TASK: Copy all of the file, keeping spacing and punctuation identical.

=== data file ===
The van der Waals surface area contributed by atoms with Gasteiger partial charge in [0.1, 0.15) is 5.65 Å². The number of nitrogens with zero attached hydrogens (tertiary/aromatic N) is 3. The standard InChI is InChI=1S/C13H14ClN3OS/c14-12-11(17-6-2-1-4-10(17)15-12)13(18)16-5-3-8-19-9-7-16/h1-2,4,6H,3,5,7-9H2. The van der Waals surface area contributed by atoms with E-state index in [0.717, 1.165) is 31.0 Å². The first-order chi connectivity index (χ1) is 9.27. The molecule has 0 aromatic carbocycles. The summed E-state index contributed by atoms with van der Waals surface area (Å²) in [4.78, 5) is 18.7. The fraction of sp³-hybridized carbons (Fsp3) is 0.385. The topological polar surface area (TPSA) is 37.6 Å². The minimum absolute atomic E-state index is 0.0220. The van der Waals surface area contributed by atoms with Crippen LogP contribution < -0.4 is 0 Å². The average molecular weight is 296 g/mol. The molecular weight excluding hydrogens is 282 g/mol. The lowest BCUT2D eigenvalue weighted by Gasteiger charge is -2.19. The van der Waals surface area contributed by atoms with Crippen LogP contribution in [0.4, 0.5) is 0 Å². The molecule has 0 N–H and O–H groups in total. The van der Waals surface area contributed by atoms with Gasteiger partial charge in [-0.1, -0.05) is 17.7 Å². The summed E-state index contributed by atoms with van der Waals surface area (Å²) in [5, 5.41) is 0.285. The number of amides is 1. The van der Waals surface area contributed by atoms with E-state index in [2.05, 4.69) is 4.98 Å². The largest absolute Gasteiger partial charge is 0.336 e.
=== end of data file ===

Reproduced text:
The van der Waals surface area contributed by atoms with Gasteiger partial charge in [0.1, 0.15) is 5.65 Å². The number of nitrogens with zero attached hydrogens (tertiary/aromatic N) is 3. The standard InChI is InChI=1S/C13H14ClN3OS/c14-12-11(17-6-2-1-4-10(17)15-12)13(18)16-5-3-8-19-9-7-16/h1-2,4,6H,3,5,7-9H2. The van der Waals surface area contributed by atoms with E-state index in [0.717, 1.165) is 31.0 Å². The first-order chi connectivity index (χ1) is 9.27. The molecule has 0 aromatic carbocycles. The summed E-state index contributed by atoms with van der Waals surface area (Å²) in [4.78, 5) is 18.7. The fraction of sp³-hybridized carbons (Fsp3) is 0.385. The topological polar surface area (TPSA) is 37.6 Å². The minimum absolute atomic E-state index is 0.0220. The van der Waals surface area contributed by atoms with Crippen LogP contribution < -0.4 is 0 Å². The average molecular weight is 296 g/mol. The molecular weight excluding hydrogens is 282 g/mol. The lowest BCUT2D eigenvalue weighted by Gasteiger charge is -2.19. The van der Waals surface area contributed by atoms with Crippen LogP contribution in [0.4, 0.5) is 0 Å². The molecule has 0 N–H and O–H groups in total. The van der Waals surface area contributed by atoms with Gasteiger partial charge in [-0.1, -0.05) is 17.7 Å². The summed E-state index contributed by atoms with van der Waals surface area (Å²) in [5, 5.41) is 0.285. The number of amides is 1. The van der Waals surface area contributed by atoms with E-state index in [2.05, 4.69) is 4.98 Å². The largest absolute Gasteiger partial charge is 0.336 e.